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Something "dangerous" is happening to public opinion in several Arab countries: It is beginning to chalk up more and more victories. Last week, the Lebanese public pushed Syria to announce its intention to withdraw from Lebanon. Last year, Saudi public opinion and American pressure generated a public discussion of human rights in the monarchy. And yesterday, Egyptian President Hosni Mubarak laid the foundation for Egypt's democratic revolution, no less.

In a speech in his native district of Menoufia, Mubarak announced that he had instructed both parliamentary houses to discuss, that is to amend, clause 76 of the constitution, which determines the method of electing the president.

According to clause 76, the parliament presents the presidential candidate to a popular referendum. Only a candidate who obtains two-thirds of the parliament's votes can contend in the referendum, where the people can either approve or reject the candidate.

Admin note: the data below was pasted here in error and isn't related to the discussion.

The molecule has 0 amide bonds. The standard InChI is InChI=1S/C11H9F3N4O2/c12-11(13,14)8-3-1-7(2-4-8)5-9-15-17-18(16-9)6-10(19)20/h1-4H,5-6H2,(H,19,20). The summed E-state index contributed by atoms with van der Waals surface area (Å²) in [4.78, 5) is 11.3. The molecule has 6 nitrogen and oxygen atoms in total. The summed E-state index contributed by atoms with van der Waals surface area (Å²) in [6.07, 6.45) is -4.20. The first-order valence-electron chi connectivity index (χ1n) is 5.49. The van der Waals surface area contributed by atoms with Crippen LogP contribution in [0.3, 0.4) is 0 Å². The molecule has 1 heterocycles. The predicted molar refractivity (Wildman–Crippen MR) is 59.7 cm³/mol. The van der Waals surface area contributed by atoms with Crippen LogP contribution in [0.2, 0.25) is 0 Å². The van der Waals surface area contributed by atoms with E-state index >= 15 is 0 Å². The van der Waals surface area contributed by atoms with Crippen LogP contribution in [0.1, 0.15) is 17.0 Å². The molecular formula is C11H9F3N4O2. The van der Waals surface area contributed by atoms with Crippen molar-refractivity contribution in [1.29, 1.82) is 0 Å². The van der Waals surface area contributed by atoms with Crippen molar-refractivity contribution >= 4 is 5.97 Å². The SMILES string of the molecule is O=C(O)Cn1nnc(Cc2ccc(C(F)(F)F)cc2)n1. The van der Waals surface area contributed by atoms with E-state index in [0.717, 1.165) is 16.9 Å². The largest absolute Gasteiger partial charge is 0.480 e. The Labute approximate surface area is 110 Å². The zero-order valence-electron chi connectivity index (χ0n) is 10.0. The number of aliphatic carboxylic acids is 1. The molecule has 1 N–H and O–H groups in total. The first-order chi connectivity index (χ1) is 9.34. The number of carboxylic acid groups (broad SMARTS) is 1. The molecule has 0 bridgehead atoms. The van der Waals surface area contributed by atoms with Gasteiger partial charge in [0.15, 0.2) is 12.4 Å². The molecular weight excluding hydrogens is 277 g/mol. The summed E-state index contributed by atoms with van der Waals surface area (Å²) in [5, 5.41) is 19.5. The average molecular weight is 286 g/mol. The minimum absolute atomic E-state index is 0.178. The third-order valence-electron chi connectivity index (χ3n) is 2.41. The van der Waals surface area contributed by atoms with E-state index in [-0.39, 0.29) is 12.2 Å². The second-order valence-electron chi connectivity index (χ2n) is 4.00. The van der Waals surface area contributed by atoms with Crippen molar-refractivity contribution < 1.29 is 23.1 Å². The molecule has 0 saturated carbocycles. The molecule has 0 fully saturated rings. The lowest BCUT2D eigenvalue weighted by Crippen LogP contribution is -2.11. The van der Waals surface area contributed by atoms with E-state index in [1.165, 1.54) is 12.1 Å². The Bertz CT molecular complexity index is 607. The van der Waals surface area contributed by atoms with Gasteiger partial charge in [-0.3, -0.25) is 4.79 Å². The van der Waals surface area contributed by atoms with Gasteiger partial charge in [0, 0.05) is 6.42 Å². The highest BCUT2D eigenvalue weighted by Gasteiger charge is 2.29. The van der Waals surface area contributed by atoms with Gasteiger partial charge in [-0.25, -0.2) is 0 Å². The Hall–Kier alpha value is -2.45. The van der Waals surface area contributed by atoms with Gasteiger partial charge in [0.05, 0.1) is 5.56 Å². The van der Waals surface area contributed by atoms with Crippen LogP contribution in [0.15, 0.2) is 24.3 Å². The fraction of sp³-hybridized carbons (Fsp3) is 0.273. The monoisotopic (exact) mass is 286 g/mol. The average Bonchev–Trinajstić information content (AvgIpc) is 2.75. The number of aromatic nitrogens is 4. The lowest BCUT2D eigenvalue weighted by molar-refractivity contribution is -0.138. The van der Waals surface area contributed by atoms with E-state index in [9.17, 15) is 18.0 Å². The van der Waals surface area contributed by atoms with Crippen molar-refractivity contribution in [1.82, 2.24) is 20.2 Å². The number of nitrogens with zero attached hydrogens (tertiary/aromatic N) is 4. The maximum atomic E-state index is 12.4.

This effectively means that only a member of the ruling party can run for president. Mubarak has now proposed, for the first time, a series of amendments to enable free elections that will take effect before next September's elections and allow other candidates to run for senior office.

Mubarak, who has been in office since 1981, has succumbed to public pressure, which peaked this year when three public figures announced their intention to run for president. The Nasserist and leftist opposition also worked to arouse public opinion against an additional term for Mubarak.

The ruling National Democratic Party has said Mubarak's candidacy will be announced in May, and Mubarak has said that "a leader can't step down if his people want him." But the problem is not whether he is wanted but whether the people even have the chance to vote for someone else. This was also the question the U.S. administration posed to Egypt after the recent arrest of Ayman Nour, leader of the new "Tomorrow" party.

Egypt may be entering a new political era, with the new amendments, but there will still be a lot of work ahead regarding the status of parliament and freedom of action for political parties and the press.